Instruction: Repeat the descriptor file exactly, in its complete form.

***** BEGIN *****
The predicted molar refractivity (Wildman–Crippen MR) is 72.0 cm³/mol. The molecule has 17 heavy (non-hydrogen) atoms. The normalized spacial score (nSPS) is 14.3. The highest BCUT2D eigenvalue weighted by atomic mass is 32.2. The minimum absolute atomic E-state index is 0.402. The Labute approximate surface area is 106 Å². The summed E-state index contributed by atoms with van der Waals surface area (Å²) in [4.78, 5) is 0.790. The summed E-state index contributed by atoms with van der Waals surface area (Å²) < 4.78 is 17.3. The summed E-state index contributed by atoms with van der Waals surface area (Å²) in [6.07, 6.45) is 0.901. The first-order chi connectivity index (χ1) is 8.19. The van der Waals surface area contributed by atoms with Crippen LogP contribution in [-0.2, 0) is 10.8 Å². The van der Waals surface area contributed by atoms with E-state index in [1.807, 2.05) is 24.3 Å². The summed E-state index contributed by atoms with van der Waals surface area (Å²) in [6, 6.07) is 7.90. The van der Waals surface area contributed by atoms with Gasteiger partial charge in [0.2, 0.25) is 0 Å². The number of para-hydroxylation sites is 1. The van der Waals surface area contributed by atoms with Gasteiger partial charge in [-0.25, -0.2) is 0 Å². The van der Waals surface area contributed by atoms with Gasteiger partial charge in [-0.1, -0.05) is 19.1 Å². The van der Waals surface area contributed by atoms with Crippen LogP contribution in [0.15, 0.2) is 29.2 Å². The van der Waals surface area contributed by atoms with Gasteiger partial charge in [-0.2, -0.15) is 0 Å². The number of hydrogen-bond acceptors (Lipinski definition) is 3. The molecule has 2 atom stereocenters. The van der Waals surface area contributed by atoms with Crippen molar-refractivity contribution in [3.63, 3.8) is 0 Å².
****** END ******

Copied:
The predicted molar refractivity (Wildman–Crippen MR) is 72.0 cm³/mol. The molecule has 17 heavy (non-hydrogen) atoms. The normalized spacial score (nSPS) is 14.3. The highest BCUT2D eigenvalue weighted by atomic mass is 32.2. The minimum absolute atomic E-state index is 0.402. The Labute approximate surface area is 106 Å². The summed E-state index contributed by atoms with van der Waals surface area (Å²) in [4.78, 5) is 0.790. The summed E-state index contributed by atoms with van der Waals surface area (Å²) < 4.78 is 17.3. The summed E-state index contributed by atoms with van der Waals surface area (Å²) in [6.07, 6.45) is 0.901. The first-order chi connectivity index (χ1) is 8.19. The van der Waals surface area contributed by atoms with Crippen LogP contribution in [-0.2, 0) is 10.8 Å². The van der Waals surface area contributed by atoms with E-state index in [1.807, 2.05) is 24.3 Å². The summed E-state index contributed by atoms with van der Waals surface area (Å²) in [6, 6.07) is 7.90. The van der Waals surface area contributed by atoms with Gasteiger partial charge in [0.2, 0.25) is 0 Å². The number of para-hydroxylation sites is 1. The van der Waals surface area contributed by atoms with Gasteiger partial charge in [-0.25, -0.2) is 0 Å². The van der Waals surface area contributed by atoms with Gasteiger partial charge in [-0.1, -0.05) is 19.1 Å². The van der Waals surface area contributed by atoms with Crippen LogP contribution in [0.15, 0.2) is 29.2 Å². The van der Waals surface area contributed by atoms with Gasteiger partial charge in [-0.2, -0.15) is 0 Å². The number of hydrogen-bond acceptors (Lipinski definition) is 3. The molecule has 2 atom stereocenters. The van der Waals surface area contributed by atoms with Crippen molar-refractivity contribution in [3.63, 3.8) is 0 Å².